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Edit: Finishing documentation of plotte.R script

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* [Packages used](#packages)
* [The ggplot2 package](#the-ggplot2-package)
* [The gridExtra package](#the-gridextra-package)
* [Plot: Participation by Platform](#participation-by-platform)
* [Plot: Participation by Time](#participation-by-time)

* * *

@@ -97,3 +99,78 @@ well as `legend()` to provide some extra information, necessary to understand th
graphic. Our first plot uses the previously constructed `platform` variable as
input. Since this is a factor variable, R will automatically create a barplot
from this data. For the color, we use red for the Fediverse and blue for Twitter.
The y-axes limit is a construction which *should* work in the future as well, but
may need some minor adaption eventually. In its current form, it looks for the
highest occurrence of tweets on a platform and rounds it up to the next higher
100 (110 would become 200, 401 would become 500).
```
ylim = c(0, ceiling(max(table(platform))/100) * 100)
```

The color in the second plot is generated with the `rainbow()` function, which
will simply output a full color-spectrum starting from and ending with *red*
again:
```
col = rainbow(n = length(unique(instances)))
```

In order to have both plots in a single graphic next to each other, `par()` can
be used prior to plotting. The argument in use here generates a grid with one
line and two columns:
```
par(mfrow=c(1,2))
```

By issuing `pdf()` prior to plotting and `dev.off()` afterwards, we can export
the graphic directly to a PDF file (vectorized).

* * *

## Participation by Time

For our second graphic we use functions from the `ggplot2` package instead of
R's default `plot()` function, simply because `ggplot2` is much better with
timeseries data.

Before doing so, we first have to create the timeseries for which we use the
`date` and `time` variables in our datasets and the `strptime()`. Connecting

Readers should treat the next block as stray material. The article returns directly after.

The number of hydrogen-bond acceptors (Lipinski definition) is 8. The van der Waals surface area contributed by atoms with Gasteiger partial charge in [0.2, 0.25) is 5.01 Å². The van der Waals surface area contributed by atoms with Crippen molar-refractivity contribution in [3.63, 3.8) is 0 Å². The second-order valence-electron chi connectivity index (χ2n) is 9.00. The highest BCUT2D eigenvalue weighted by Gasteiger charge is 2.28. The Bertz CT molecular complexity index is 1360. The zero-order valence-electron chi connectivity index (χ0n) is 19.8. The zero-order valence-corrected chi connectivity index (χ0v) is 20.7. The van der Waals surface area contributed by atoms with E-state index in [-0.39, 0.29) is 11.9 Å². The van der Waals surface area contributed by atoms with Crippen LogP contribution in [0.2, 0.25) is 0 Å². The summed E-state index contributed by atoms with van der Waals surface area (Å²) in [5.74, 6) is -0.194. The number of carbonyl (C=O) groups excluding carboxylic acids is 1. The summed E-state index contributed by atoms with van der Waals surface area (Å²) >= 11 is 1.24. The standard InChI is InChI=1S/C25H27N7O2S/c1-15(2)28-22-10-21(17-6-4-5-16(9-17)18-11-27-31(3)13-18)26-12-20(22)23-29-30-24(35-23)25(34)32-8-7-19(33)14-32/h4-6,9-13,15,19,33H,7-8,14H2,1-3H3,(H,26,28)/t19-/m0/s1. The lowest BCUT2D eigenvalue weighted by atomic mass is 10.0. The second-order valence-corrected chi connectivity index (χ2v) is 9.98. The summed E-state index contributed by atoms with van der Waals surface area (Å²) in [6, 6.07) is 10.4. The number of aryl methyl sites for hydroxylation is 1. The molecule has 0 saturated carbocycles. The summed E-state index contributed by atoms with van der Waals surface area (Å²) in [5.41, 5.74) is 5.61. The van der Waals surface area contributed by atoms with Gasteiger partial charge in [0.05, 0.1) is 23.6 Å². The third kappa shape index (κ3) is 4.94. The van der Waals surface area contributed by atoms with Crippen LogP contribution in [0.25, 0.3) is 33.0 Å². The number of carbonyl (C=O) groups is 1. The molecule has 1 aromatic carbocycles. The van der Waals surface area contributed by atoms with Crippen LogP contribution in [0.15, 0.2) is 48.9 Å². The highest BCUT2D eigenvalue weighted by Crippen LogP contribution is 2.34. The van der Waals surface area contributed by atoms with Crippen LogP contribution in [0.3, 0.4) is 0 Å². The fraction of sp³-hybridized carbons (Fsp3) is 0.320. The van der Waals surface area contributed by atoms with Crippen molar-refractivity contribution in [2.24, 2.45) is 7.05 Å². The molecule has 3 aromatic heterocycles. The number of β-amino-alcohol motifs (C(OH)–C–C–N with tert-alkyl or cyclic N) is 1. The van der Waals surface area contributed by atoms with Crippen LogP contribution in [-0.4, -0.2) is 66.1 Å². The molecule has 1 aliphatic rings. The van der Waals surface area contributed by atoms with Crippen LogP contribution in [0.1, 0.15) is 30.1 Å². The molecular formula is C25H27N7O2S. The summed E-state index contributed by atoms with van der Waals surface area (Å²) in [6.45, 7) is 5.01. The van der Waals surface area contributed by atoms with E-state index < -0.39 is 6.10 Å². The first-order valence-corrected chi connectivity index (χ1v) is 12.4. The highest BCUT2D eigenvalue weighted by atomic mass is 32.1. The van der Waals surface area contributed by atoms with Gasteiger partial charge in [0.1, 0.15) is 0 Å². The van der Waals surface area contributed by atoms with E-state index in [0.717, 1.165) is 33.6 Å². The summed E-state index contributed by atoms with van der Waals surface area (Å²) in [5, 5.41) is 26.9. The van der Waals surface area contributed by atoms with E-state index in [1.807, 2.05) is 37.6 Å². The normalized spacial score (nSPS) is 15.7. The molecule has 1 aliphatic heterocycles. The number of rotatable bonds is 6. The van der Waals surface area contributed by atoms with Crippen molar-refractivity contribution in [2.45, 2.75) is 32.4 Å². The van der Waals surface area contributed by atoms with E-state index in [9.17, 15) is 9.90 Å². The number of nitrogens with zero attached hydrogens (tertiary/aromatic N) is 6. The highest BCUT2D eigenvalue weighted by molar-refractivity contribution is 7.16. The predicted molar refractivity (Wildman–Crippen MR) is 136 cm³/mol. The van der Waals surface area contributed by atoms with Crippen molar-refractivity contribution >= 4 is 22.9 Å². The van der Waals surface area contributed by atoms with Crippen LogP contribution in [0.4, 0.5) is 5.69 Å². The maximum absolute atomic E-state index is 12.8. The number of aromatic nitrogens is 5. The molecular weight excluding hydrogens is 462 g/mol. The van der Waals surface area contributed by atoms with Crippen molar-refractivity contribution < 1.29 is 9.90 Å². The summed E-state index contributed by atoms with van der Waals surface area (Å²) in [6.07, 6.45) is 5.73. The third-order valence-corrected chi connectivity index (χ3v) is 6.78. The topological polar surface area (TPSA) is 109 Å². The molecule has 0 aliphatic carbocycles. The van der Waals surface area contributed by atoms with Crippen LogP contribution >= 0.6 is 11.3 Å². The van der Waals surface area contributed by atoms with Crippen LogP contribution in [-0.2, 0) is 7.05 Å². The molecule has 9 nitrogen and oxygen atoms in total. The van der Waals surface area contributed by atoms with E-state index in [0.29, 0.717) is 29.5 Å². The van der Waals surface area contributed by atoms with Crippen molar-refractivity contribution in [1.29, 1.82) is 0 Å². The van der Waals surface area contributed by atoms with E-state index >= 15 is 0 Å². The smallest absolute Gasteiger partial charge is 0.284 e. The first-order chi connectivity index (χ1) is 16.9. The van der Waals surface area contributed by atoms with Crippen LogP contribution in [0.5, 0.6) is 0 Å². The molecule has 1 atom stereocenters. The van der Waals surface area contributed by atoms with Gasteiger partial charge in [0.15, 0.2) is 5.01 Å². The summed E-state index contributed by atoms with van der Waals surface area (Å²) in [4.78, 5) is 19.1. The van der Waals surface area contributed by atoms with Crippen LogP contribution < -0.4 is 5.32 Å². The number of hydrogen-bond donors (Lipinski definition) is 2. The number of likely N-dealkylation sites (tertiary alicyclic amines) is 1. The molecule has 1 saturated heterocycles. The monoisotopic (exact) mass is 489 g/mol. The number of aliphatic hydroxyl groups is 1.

these strings with `paste0()` (`paste()` would create a space bewteen both
strings), they have the form: `YYYYMMDDhhmmss` which we also specify as the
`format` argument:
```
twitter_time <- strptime(paste0(twitter$date, twitter$time),
format = "%Y%m%d%H%M%S")
mastodon_time <- strptime(paste0(mastodon$date, mastodon$time),
format = "%Y%m%d%H%M%S")
```

`ggplot2` has a rather unconventional syntax for R functions. You can combine
several ggplot-functions with a `+`, enabling you to create extremely complex
plots rather easily. The `ggplot()` function itself only initializes the plot
object and specifies the data we are going to use. We combine (`+`) this function
with `geom_histogram()` which - as the name might imply - creates the histogram
itself. `scale_x_datetime()` and `scale_y_continuous()` specify the x-axes as
timeline and y-axes as an index (counting continously). Lastly, we can specify a
title of the plot with `ggtitle()` and fill the bars of the plot with a gradient
color from low to high with `scale__fill_gradient()`. In the case of twitter, we
save the entire plot into the `twitter_plot` variable for later use and do so
similarly with mastodon/the fediverse:
```
twitter_plot <- ggplot(data = twitter, aes(x=twitter_time)) +
geom_histogram(aes(fill=..count..), binwidth=60*180) +
scale_x_datetime("Date") +
scale_y_continuous("Frequency") +
ggtitle("Participation on Twitter") +
scale_fill_gradient("Count", low="#002864", high="#329cc3")
```

As opposed to R's `plot()` function, we can not use `par()` to create a unified
graphic with `ggplot2`. Instead we use `grid.arrange()` from the `gridExtra`
package. It takes both plots as arguments, as well as the number of columns it
should arrange them in. With `pdf()` and `dev.off()` we can save the graphic
into a PDF file (vectorized) directly:
```
pdf(file="./plots/ilfs-participation-by-date.pdf", width=14, height=7)
grid.arrange(twitter_plot, mastodon_plot, ncol = 2)
dev.off()
```

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